This painting was an official commission by the Ministère d'Etat in commemoration of the reception of the ambassadors of the king of Siam, Rama IV, by Napoleon III and the Empress Eugénie in the great Salle de Bal in the Château de Fontainebleau, 27 June, 1861. The event not only marked the re-establishment of diplomatic relations (broken off since the 17th century) but also the signature of the treaty between France and Siam, 15 August, 1856, which ensured peace between the two countries, religious freedom for missionaries, and commercial dealings. The embassy was received with great pomp at a ceremony which mirrored the famous 1684 Siamese embassy to Louis XIV.
Gérôme took three years to finish this large painting, which shows the unusual procession of the bowing ambassadors, a long horizontal movement contrasting strongly with the verticality of the members of the Imperial court. The curious ceremonial is an asiatic tradition: even though they enter in a line on all fours, the Siamese king's envoys are not expressing submission to but rather respect for the sovereign. The exoticism of the scene is reinforced by the sumptuous costumes, the coloured silk robes, the pointed hats decorated with burnished gold, the lavish gifts, the crown, palanquins, stepped parasols, and replicas of objects belonging to the King of Siam and subsequently held in the Empress Eugénie's Chinese Museum. On the dais transformed into a throne, Napoleon III, flanked by Eugénie and the young Prince impérial, receives a chalice containing a letter from Rama IV.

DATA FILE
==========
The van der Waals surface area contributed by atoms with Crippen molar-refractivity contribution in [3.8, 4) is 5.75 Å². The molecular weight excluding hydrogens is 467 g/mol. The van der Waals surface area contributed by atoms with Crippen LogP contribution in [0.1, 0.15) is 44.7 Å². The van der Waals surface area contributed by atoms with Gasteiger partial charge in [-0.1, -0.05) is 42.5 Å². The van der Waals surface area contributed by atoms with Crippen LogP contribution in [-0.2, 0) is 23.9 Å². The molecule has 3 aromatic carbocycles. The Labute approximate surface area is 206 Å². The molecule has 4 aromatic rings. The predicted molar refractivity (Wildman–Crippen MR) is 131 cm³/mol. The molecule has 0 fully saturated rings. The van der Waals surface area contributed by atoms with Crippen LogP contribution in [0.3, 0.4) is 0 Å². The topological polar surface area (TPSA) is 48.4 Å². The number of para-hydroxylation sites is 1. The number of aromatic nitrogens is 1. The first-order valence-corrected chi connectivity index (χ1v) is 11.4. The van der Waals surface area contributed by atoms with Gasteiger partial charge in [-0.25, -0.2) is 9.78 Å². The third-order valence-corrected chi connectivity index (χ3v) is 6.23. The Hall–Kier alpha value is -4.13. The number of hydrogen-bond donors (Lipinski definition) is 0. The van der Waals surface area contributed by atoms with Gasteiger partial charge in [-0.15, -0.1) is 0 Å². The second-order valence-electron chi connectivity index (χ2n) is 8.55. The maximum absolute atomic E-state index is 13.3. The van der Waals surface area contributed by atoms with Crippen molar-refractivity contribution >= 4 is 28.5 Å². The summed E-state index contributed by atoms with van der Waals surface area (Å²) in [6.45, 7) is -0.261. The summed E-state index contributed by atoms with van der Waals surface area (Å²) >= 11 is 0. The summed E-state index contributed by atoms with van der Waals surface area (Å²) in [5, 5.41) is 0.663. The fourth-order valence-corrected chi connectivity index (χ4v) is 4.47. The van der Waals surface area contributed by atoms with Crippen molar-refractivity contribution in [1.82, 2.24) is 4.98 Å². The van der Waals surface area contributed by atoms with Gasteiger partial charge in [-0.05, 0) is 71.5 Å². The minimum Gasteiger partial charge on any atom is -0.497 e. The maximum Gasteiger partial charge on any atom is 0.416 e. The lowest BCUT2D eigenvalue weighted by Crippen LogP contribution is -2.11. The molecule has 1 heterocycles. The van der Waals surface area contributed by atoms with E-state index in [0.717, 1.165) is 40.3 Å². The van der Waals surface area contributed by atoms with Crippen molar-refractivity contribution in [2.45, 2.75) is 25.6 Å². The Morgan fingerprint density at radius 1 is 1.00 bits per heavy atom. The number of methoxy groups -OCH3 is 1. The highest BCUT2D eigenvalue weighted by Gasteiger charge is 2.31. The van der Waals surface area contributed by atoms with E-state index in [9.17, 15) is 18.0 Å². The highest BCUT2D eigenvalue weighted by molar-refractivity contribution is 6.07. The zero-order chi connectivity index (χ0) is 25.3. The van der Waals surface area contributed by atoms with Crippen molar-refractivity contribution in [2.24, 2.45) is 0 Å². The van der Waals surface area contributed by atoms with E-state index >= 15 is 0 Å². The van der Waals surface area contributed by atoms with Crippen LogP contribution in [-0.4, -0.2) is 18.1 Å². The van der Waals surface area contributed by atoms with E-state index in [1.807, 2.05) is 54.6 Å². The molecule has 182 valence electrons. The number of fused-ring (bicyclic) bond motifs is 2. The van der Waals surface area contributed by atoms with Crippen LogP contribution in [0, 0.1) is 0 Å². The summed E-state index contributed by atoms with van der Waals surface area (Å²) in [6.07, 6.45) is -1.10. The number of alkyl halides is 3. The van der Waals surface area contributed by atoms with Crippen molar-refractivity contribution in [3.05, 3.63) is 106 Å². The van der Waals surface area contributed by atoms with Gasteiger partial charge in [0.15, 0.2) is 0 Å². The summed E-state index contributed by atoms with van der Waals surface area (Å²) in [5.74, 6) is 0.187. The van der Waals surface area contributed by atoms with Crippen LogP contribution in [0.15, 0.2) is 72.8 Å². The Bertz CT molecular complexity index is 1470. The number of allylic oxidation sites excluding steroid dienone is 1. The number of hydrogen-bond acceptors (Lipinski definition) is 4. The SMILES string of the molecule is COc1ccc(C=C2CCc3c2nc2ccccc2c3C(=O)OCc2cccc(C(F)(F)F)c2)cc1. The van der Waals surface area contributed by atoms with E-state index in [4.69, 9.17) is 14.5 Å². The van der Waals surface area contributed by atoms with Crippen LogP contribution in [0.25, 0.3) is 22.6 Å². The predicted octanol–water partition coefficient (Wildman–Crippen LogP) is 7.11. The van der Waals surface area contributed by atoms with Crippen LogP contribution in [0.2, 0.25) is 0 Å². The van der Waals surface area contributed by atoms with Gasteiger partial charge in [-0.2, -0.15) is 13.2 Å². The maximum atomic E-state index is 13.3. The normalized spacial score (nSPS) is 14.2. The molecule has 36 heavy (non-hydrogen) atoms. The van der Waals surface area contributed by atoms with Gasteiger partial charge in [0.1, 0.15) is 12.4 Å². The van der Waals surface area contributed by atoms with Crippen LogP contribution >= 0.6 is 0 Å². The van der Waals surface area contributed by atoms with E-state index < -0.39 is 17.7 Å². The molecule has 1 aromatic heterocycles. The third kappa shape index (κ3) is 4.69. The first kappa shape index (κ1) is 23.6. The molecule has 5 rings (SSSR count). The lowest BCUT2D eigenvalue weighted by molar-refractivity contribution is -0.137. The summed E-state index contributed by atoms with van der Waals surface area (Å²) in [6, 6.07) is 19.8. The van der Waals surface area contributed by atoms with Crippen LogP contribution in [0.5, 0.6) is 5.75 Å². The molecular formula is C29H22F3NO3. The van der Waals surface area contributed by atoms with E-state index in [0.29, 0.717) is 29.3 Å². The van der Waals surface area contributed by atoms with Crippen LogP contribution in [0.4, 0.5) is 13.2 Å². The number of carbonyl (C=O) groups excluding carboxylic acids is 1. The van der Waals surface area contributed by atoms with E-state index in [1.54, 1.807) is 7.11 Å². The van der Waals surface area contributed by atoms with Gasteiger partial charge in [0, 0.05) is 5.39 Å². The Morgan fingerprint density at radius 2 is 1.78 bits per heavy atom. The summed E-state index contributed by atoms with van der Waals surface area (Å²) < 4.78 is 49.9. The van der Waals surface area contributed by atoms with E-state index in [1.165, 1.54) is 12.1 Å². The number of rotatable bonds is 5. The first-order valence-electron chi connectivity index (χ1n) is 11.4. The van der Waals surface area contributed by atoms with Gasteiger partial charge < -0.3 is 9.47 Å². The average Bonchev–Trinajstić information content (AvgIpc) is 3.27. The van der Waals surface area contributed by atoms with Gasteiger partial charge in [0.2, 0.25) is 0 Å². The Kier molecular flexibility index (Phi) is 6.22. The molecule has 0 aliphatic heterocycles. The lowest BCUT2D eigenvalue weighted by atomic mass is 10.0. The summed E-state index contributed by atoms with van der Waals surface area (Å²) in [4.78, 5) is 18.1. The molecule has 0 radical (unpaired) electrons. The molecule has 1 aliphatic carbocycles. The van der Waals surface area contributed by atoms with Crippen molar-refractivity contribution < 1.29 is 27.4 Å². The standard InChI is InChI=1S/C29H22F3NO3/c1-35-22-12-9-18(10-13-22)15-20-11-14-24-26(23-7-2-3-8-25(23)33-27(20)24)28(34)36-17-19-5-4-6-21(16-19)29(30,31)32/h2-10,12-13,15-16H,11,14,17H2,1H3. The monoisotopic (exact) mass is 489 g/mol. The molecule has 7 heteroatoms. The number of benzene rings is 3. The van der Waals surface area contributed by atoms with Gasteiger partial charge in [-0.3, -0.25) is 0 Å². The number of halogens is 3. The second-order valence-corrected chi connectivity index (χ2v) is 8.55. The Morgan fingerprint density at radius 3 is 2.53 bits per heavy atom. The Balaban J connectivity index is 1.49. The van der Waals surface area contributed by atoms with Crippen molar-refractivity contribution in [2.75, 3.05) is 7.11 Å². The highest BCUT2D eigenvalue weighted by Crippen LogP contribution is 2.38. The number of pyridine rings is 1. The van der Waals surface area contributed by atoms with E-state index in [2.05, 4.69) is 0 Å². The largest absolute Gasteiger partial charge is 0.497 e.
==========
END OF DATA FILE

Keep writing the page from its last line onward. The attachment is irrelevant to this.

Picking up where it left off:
Taking his inspiration directly from David's 'Sacre de Napoléon Ier', Gérôme here painted a remarkable gallery of portraits, either taken from nature or from photographs by Nadar. 80 personalities can be identified, including the Comte Walewski, the Duc de Bassano, the Duc de Cambacérès and Mérimée. The distant vantage point, required so as to be able to get the whole of scene in the picture, makes it possible to reveal all the Renaissance splendour of the Salle de Bal with its frescoes by Nicolo dell'Abate after Primaticcio. The exactitude of the rendering gives a strong sense of reality. Indeed Gérôme fixed with almost photographic accuracy this strange encounter of East and West.